Pied Piper

First appearance “The Flash” #106 (May 1959)

Created by John Broome and Carmine Infantino

Hartley Rathaway (alias Thomas Peterson) was born deaf before a miracle cure was found for his condition. Finally able to hear, Rathaway grew obsessed with sound and took up a life of crime out of boredom. Using sound-induced hypnotism and sonic blasts, Rathaway adopted the identity of the Pied Piper and became one of the most loyal Rogues. Piper was a fairly nondescript villain, but when he reformed he became one of Wally West’s greatest friends and allies. Perhaps more importantly, he also became one of DC Comic’s first openly gay characters. Piper helped Wally many times during West’s time as the Flash and was much more successful as a hero than he ever was as a villain. Reports indicate that Piper’s sexuality will not be shied away from when Andy Mientus brings him to life and that the character’s deafness will play a role in his villainous origins as well. Whether his altruistic streak plays a role on the world of television’s Barry Allen remains to be seen.

Those are the Flash Rogues publicly revealed, but those aren’t the only villains from the pages of DC Comics that will appear on “The Flash.” A number of Firestorm’s villains will also be front and center, and with Robbie Amell introduced as Ronnie Raymond, it’s already been established that he — along with Victor Garber as Dr. Martin Stein — will turn up as Firestorm sooner rather than later.

Killer Frost

First appearance “Firestorm” # 3 (June 1978)

Created by Gerry Conway and Al Milgrom

A number of women have taken up the identity of Killer Frost over the years, but during September 2013’s “Villains Month” event, fans were introduced to the latest woman to adopt the villainous identity, Caitlin Snow. On television, Caitlin Snow is also the name of one of Barry’s lab assistants, a brave young woman who already helped Felicity Smoak save Starling City from Slade Wilson. Television’s Caitlin Snow is smart and capable, though guarded since the presumed death of her fiance, Ronnie Raymond. Given that dynamic, the Firestorm/Killer Frost rivalry could potentially be rekindled for television should Snow’s story take a chilling turn.

Multiplex

First Appearance “Firestorm, The Nuclear Man” #1 (1978)

Created by Gerry Conway and Al Milgrom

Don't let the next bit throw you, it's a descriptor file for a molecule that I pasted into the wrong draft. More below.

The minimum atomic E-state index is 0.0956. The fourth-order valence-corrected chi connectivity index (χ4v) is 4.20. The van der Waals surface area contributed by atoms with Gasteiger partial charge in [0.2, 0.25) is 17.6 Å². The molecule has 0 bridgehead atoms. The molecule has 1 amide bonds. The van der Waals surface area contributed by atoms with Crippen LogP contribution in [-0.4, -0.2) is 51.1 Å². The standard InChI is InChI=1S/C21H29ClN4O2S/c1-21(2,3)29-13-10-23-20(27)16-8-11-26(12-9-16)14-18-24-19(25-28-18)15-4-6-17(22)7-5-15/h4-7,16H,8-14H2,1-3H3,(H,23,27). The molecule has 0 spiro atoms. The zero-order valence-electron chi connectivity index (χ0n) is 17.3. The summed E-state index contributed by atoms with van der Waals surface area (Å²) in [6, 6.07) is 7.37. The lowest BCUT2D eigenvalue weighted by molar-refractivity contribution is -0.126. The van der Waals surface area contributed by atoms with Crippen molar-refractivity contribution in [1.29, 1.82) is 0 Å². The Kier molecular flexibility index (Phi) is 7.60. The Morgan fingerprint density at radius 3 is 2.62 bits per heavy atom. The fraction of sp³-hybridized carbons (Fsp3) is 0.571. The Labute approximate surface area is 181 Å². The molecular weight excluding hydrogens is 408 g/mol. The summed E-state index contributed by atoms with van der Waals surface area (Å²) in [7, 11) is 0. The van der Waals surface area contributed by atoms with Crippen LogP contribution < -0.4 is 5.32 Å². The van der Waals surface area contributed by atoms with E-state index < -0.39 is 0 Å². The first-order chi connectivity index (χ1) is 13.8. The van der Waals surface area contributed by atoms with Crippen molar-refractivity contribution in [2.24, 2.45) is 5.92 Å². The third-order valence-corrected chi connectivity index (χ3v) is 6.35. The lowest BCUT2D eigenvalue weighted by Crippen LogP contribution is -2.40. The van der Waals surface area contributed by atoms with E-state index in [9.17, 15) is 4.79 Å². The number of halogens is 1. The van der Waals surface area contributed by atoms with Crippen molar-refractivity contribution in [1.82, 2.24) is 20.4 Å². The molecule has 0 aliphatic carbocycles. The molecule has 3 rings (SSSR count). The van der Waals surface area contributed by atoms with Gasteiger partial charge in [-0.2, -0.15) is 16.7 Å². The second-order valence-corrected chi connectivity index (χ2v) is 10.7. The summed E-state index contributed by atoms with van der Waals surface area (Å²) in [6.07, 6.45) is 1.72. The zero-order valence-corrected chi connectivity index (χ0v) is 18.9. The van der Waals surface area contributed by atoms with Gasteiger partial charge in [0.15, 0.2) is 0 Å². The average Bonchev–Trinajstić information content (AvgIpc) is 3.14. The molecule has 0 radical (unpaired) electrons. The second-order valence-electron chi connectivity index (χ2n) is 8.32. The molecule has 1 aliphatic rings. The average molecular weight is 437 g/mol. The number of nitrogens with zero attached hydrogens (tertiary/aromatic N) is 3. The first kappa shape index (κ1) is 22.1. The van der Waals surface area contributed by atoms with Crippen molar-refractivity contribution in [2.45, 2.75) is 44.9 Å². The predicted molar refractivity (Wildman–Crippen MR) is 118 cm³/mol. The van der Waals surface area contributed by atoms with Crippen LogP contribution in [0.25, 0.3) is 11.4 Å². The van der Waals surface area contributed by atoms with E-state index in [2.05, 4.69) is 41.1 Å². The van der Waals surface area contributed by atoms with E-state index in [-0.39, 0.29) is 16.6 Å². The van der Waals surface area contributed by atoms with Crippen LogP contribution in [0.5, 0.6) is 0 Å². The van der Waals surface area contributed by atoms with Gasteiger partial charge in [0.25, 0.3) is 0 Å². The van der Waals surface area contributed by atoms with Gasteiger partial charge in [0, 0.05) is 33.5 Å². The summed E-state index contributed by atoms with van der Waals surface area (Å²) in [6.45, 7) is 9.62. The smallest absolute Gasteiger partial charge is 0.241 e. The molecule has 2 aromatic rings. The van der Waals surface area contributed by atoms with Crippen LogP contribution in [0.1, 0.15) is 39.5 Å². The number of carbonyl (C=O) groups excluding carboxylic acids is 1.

Multiplex — real name Danton Black, who has the power to split himself into many duplicates — fought Firestorm in the hero’s very first comic book appearance and also served time as a member of the Suicide Squad. On TV, the character was played by Michael Christopher Smith in the show’s second installment, with Multiplex’s powers deployed in clever ways in a fight against The Flash — before the character fell to his death at the end of the episode.

Plastique

First appearance “Fury of Firestorm” #7 (December 1982)

Created by Gerry Conway and Pat Broderick

Set to make her debut in the fifth episode of “the Flash,” Plastique will be played by Kelly Frye. Plastique has faced off against Firestorm for years, and, like Multiplex, served with the Suicide Squad. Waller’s team of villains could certainly be a perfect fit for Plastique, a woman who turns whatever she touches into an explosive.

Villains From Around the DC Universe

Grant Gustin’s Flash is also slated to fight some foes that have appeared elsewhere in the DCU, with one villain stretching all the way back to the Golden Age.

The Mist

First appearance “Adventure Comics” #67 (October 1941)

Created by Gardner Fox

Traditionally a Starman villain, the Mist was the third metahuman on the show to challenge the Flash, played by Anthony Carrigan — and the first metahuman to be incarcerated in the makeshift prison located in the former particle accelerator.

The General

First appearance “Captain Atom” #1 (March 1987)

Created by Cary Bates and Pat Broderick

Played by genre veteran Clancy Brown, General Wade Eiling could come to “The Flash” as so much more than just another villain. Eiling could be the J. Jonah Jameson of the series, a foil to Barry and Harrison Wells or a William Stryker-like threat to the budding metahumans of Central City. In the comics, Eiling didn’t stay a mortal threat for long as he took the form of the classic Justice League villain the Shaggy Man and became a monstrous threat to any hero wearing a costume. Could we see the Shaggy Man on television? Will Eiling be the connection the series needs to ARGUS and Amanda Waller? That remains to be seen, but the very presence of the Captain Ahab-like General will surely make life difficult for DC’s speedster.